The control of the botulism hazard in hot‐smoked trout and mackerel
Torry Research Station, 135 Abbey Road, Aberdeen AB9 8DG, Scotland.International Journal of Food Science & Technology (Impact Factor: 1.38). 06/2007; 14(2):123 - 129. DOI: 10.1111/j.1365-2621.1979.tb00856.x
The growth and toxin production of Clostridium botulinum types B, C, E and F in hot-smoked trout and mackerel has been studied. Using whole trout which were naturally contaminated with Cl. botulinum type E it was established that salt was the major inhibiting factor; a minimum concentration of 2.5% salt-on-water phase prevented the production of toxin for 30 days when fish were stored at 10°C. When whole and minced fish were inoculated with spores of Cl. botulinum types, B, E and F at a concentration considerably higher than that found in nature (102g−1) a minimum salt concentration of 3% was required to achieve a similar effect. Further studies using trout which were inoculated with suspensions of a number of strains of Cl. botulinum containing both spores and vegetative cells (102g−1) showed that fish smoked to produce a minimal salt concentration of 3% had a safe shelf life of 30 days at 10°C and 1 day at 20°C.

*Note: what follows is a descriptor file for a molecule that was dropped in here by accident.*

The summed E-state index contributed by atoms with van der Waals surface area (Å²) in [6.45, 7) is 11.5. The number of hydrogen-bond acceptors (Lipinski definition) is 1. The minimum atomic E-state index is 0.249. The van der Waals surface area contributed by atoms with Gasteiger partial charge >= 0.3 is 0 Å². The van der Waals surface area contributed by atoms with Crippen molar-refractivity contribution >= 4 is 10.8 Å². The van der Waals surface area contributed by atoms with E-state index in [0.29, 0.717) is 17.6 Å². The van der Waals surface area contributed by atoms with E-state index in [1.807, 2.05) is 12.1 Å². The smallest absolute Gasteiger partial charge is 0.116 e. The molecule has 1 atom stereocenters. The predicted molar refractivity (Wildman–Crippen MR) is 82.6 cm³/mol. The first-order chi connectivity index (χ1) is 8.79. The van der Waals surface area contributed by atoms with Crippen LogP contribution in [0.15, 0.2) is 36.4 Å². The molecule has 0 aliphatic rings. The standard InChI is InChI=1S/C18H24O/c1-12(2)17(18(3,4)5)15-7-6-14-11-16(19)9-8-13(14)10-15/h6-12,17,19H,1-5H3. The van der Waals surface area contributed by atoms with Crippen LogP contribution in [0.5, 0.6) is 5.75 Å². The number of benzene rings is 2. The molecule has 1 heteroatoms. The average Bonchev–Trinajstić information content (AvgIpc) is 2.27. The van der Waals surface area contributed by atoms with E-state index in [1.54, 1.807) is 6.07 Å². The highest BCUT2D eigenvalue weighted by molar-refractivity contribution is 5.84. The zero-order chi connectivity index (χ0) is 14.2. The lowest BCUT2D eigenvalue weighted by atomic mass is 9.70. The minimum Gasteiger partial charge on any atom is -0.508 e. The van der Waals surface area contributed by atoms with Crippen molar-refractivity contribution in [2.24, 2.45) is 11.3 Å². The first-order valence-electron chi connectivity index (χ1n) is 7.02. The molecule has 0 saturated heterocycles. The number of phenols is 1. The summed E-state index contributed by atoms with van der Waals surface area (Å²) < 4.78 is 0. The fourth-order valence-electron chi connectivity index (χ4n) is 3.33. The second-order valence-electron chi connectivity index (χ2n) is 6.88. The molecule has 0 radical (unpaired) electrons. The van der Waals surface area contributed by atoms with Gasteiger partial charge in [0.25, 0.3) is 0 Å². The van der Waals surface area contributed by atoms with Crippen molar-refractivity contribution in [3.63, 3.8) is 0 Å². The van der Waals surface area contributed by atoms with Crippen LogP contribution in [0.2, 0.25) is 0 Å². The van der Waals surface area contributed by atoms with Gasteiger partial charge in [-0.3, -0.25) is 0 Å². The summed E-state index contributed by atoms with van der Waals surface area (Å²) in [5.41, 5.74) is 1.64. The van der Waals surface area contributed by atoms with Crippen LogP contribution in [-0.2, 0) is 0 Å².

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ABSTRACT: Non-proteolytic strains of Clostridium botulinum are capable of growth at chill temperatures and thus pose a potential hazard in minimally-processed chilled foods. The combined effect of pH (5.0-7.3), NaCl concentration (0.1-5.0%) and temperature (4-30 degrees C) on growth of non-proteolytic C. botulinum in laboratory media was studied. Growth curves at various combinations of pH, NaCl concentration and temperature were fitted by the Gompertz and Baranyi models, and parameters derived from the curve-fit were modelled. Predictions of growth from the models were compared with data in the literature and this showed them to be suitable for use with fish, meat and poultry products. This model should contribute to ensuring the safety of minimally-processed foods with respect to non-proteolytic C. botulinum.International Journal of Food Microbiology 09/1996; 31(1-3):69-85. DOI:10.1016/0168-1605(96)00965-8 · 3.08 Impact Factor
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